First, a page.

TPACK as Mediated Practice
Linda Polin and Rolin Moe
Abstract: Technological, Pedagogical Content Knowledge (TPACK) is a framework for
professional educators, developed to help those understand the interplay of three unique domains
of knowledge necessary for teaching: an understanding of content, pedagogy and technology.
TPACK is grounded in the work of Lee Shulman’s (1986) earlier work combining pedagogy and
content knowledge. Both Shulman and Mishra and Koehler (2006), the authors of TPACK,
allude to the importance of contemporary learning theories such as constructivism and social
learning theory as integral to the TPACK construct as a transformative opportunity to do things
as prerequisite for learning to do. This chapter presents TPACK from the historical and
theoretical perspectives in order to provide a full understanding of the construct as a model for
learning by doing.
During a political effort spanning more than 30 years to integrate technology into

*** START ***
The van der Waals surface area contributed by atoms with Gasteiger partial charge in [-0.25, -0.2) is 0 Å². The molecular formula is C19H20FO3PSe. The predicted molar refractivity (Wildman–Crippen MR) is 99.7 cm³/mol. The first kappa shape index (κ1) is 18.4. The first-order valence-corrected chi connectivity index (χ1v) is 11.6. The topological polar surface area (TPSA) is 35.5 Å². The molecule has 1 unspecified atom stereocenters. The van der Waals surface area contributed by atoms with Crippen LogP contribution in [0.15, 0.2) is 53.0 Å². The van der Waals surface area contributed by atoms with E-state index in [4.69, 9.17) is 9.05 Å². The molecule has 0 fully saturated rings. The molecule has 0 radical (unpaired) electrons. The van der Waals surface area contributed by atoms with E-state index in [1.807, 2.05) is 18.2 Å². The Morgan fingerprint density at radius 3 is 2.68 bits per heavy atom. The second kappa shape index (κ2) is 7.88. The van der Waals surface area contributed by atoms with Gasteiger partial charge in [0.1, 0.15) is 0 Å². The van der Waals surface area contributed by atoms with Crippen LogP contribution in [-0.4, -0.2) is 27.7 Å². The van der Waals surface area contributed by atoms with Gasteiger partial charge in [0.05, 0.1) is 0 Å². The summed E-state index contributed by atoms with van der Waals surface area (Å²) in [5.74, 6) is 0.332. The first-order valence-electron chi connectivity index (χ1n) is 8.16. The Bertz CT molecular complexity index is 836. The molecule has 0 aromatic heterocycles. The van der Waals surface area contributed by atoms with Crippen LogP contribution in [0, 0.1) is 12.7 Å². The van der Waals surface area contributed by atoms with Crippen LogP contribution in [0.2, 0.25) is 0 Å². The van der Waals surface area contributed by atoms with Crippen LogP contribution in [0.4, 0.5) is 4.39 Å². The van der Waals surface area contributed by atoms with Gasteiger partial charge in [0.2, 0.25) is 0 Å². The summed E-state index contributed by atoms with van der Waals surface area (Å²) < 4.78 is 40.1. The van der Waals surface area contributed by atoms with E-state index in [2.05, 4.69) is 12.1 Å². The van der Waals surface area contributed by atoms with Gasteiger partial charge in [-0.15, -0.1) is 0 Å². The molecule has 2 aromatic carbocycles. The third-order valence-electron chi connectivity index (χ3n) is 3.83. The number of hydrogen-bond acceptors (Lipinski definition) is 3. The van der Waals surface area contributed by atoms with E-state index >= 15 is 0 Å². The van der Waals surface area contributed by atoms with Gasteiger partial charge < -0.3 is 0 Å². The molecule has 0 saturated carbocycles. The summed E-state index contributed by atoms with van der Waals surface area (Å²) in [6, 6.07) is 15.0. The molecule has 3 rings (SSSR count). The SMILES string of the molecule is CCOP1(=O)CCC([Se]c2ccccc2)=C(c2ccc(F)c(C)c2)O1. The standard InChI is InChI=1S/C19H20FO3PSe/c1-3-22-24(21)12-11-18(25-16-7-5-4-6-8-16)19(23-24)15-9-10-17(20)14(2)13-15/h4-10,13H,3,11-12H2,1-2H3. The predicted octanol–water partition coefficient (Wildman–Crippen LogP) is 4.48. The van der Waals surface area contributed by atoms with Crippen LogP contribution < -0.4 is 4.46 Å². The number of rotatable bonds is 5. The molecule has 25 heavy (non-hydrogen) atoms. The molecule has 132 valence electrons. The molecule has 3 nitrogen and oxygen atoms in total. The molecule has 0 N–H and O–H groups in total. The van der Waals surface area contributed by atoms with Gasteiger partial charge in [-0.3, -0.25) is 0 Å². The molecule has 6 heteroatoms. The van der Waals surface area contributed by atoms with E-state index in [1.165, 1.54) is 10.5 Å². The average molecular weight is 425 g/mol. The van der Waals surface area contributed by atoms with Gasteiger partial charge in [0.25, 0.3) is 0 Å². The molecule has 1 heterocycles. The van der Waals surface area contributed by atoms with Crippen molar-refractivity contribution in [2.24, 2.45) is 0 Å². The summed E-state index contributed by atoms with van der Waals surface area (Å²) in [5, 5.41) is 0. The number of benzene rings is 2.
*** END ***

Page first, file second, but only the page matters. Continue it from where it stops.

classroom instruction, one critical barrier to implementation has barely been recognized and
never successfully addressed: the lack of a theory for integration. De facto teacher preservice and
inservice professional development has largely focused on “how to,” i.e., procedural
understanding of tech tools, or “why to,” i.e., largely legislatively mandated and politically
strident urging, but certainly not “when.” Knowing when to employ an instructional tool requires
understanding something about the relationship between the features of the tool and the context
in which it might be used. This is the proposition of Technological, Pedagogical Content
Beginning with Shulman’s (1986, 8) concept of pedagogical content knowledge, Mishra
and Koehler (2006, 1017) expanded the domain of teacher knowledge by incorporating
technology as a third area of expertise mediating and being mediated by the other two and
generating a sweet spot of “Technology, Pedagogy, And Content Knowledge.” Their TPACK
model does not privilege technology over curriculum or pedagogy, but emphasizes the mutually
mediating effects of all three. That is, technology can and should suggest new ways of thinking
about content and new pedagogical moves.